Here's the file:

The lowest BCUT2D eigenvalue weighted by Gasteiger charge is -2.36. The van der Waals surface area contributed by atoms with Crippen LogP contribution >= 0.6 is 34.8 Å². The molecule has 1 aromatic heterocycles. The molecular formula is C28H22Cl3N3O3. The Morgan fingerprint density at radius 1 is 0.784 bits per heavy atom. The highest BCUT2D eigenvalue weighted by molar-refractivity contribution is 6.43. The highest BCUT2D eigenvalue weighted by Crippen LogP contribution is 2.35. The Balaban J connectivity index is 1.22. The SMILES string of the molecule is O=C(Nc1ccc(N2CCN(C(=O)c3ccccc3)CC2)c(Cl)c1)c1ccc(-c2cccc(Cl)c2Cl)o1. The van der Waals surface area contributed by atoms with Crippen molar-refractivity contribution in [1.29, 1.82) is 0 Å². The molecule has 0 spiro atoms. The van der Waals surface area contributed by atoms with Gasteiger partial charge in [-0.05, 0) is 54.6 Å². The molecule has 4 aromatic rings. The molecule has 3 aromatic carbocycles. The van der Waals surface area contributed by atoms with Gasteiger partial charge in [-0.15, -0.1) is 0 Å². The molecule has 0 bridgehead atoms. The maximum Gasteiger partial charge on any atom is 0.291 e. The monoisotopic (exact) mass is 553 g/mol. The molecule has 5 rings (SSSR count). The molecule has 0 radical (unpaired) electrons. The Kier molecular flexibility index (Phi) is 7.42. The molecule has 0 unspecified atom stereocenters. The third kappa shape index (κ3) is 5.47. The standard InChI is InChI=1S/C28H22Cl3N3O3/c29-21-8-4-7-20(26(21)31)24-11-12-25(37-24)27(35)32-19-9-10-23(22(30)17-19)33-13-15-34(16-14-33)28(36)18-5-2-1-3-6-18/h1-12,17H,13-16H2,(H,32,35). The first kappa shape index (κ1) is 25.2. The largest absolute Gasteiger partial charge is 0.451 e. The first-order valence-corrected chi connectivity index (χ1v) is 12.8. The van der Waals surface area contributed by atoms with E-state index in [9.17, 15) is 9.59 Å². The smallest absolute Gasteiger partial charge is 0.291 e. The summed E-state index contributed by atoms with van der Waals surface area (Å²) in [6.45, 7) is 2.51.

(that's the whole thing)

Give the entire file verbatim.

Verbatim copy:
The lowest BCUT2D eigenvalue weighted by Gasteiger charge is -2.36. The van der Waals surface area contributed by atoms with Crippen LogP contribution >= 0.6 is 34.8 Å². The molecule has 1 aromatic heterocycles. The molecular formula is C28H22Cl3N3O3. The Morgan fingerprint density at radius 1 is 0.784 bits per heavy atom. The highest BCUT2D eigenvalue weighted by molar-refractivity contribution is 6.43. The highest BCUT2D eigenvalue weighted by Crippen LogP contribution is 2.35. The Balaban J connectivity index is 1.22. The SMILES string of the molecule is O=C(Nc1ccc(N2CCN(C(=O)c3ccccc3)CC2)c(Cl)c1)c1ccc(-c2cccc(Cl)c2Cl)o1. The van der Waals surface area contributed by atoms with Crippen molar-refractivity contribution in [1.29, 1.82) is 0 Å². The molecule has 0 spiro atoms. The van der Waals surface area contributed by atoms with Gasteiger partial charge in [-0.05, 0) is 54.6 Å². The molecule has 4 aromatic rings. The molecule has 3 aromatic carbocycles. The van der Waals surface area contributed by atoms with Gasteiger partial charge in [-0.15, -0.1) is 0 Å². The molecule has 0 bridgehead atoms. The maximum Gasteiger partial charge on any atom is 0.291 e. The monoisotopic (exact) mass is 553 g/mol. The molecule has 5 rings (SSSR count). The molecule has 0 radical (unpaired) electrons. The Kier molecular flexibility index (Phi) is 7.42. The molecule has 0 unspecified atom stereocenters. The third kappa shape index (κ3) is 5.47. The standard InChI is InChI=1S/C28H22Cl3N3O3/c29-21-8-4-7-20(26(21)31)24-11-12-25(37-24)27(35)32-19-9-10-23(22(30)17-19)33-13-15-34(16-14-33)28(36)18-5-2-1-3-6-18/h1-12,17H,13-16H2,(H,32,35). The first kappa shape index (κ1) is 25.2. The largest absolute Gasteiger partial charge is 0.451 e. The first-order valence-corrected chi connectivity index (χ1v) is 12.8. The van der Waals surface area contributed by atoms with E-state index in [9.17, 15) is 9.59 Å². The smallest absolute Gasteiger partial charge is 0.291 e. The summed E-state index contributed by atoms with van der Waals surface area (Å²) in [6.45, 7) is 2.51.